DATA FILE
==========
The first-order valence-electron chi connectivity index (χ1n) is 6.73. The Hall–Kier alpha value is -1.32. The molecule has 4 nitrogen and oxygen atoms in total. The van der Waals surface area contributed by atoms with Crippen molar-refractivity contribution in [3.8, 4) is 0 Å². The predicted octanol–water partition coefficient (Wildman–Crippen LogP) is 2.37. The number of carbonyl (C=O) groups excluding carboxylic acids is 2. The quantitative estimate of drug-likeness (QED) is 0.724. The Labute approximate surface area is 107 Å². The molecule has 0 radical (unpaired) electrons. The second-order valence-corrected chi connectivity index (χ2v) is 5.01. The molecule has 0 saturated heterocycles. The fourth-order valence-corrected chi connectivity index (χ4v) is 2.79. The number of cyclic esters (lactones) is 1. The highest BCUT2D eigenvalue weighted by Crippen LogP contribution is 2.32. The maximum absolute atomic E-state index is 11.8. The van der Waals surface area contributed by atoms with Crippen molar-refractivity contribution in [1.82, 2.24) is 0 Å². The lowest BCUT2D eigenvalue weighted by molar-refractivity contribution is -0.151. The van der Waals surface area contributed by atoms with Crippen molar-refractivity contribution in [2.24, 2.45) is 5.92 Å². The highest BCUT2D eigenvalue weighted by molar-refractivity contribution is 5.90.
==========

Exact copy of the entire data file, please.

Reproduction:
The first-order valence-electron chi connectivity index (χ1n) is 6.73. The Hall–Kier alpha value is -1.32. The molecule has 4 nitrogen and oxygen atoms in total. The van der Waals surface area contributed by atoms with Crippen molar-refractivity contribution in [3.8, 4) is 0 Å². The predicted octanol–water partition coefficient (Wildman–Crippen LogP) is 2.37. The number of carbonyl (C=O) groups excluding carboxylic acids is 2. The quantitative estimate of drug-likeness (QED) is 0.724. The Labute approximate surface area is 107 Å². The molecule has 0 radical (unpaired) electrons. The second-order valence-corrected chi connectivity index (χ2v) is 5.01. The molecule has 0 saturated heterocycles. The fourth-order valence-corrected chi connectivity index (χ4v) is 2.79. The number of cyclic esters (lactones) is 1. The highest BCUT2D eigenvalue weighted by Crippen LogP contribution is 2.32. The maximum absolute atomic E-state index is 11.8. The van der Waals surface area contributed by atoms with Crippen molar-refractivity contribution in [1.82, 2.24) is 0 Å². The lowest BCUT2D eigenvalue weighted by molar-refractivity contribution is -0.151. The van der Waals surface area contributed by atoms with Crippen molar-refractivity contribution in [2.24, 2.45) is 5.92 Å². The highest BCUT2D eigenvalue weighted by molar-refractivity contribution is 5.90.